She was still living the way she always lived and had not learned how to renew her mind according to true right living and true holiness. She was what I call an unbelieving believer–a Christian who still lives according to an un-Christian quality of life.

And to put on the new self, created after the likeness of God in true righteousness and holiness. – Ephesians 4:24 (ESV)

It’s a spiritual warfare

Madison was in a warfare of the mind. It was her mind that was under attack. According to Paul, this was more than just a human, living in a human body, being attacked by the negativity of other humans.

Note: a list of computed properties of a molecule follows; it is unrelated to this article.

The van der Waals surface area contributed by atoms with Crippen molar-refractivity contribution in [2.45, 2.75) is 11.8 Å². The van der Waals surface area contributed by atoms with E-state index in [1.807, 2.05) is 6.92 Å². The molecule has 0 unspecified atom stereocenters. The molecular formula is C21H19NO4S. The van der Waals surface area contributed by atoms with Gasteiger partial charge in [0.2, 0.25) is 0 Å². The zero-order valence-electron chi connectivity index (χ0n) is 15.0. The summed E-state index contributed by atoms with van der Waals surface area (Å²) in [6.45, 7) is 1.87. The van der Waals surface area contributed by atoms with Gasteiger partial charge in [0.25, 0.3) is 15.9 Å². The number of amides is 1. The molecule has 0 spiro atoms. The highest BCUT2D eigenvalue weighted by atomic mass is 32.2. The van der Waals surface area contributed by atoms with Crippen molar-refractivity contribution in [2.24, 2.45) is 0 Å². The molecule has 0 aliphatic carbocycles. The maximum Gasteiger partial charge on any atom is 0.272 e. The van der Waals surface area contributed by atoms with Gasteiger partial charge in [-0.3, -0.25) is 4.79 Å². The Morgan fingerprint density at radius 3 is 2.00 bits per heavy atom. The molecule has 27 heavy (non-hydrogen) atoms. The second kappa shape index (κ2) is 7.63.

Though that was true, it was more than that. We live in a spiritual world where there are real demonic forces who are out to destroy the knowledge of Christ that resides in us.

The evil spiritual world cannot utterly destroy us because Satan is not God’s evil equal. But there are demonic forces who would enjoy nothing more than to derail a child of God from making God’s name great in this world.

Paul called this a spiritual warfare in this passage. He tended to view his Christian life as a life of spiritual warfare. Knowing where the main battle comes from is huge when you go to war.

For though we walk in the flesh, we are not waging war according to the flesh. – 2 Corinthians 10:3 (ESV)

Do you know you are in a spiritual warfare? Do you know there is a relentless spiritual battle happening in this world and you’re part of it? You’re not a sideline reporter, but an active participant.

And the LORD said to Satan, “Behold, all that he has is in your hand. Only against him do not stretch out your hand.” So Satan went out from the presence of the LORD. – Job 1:12 (ESV)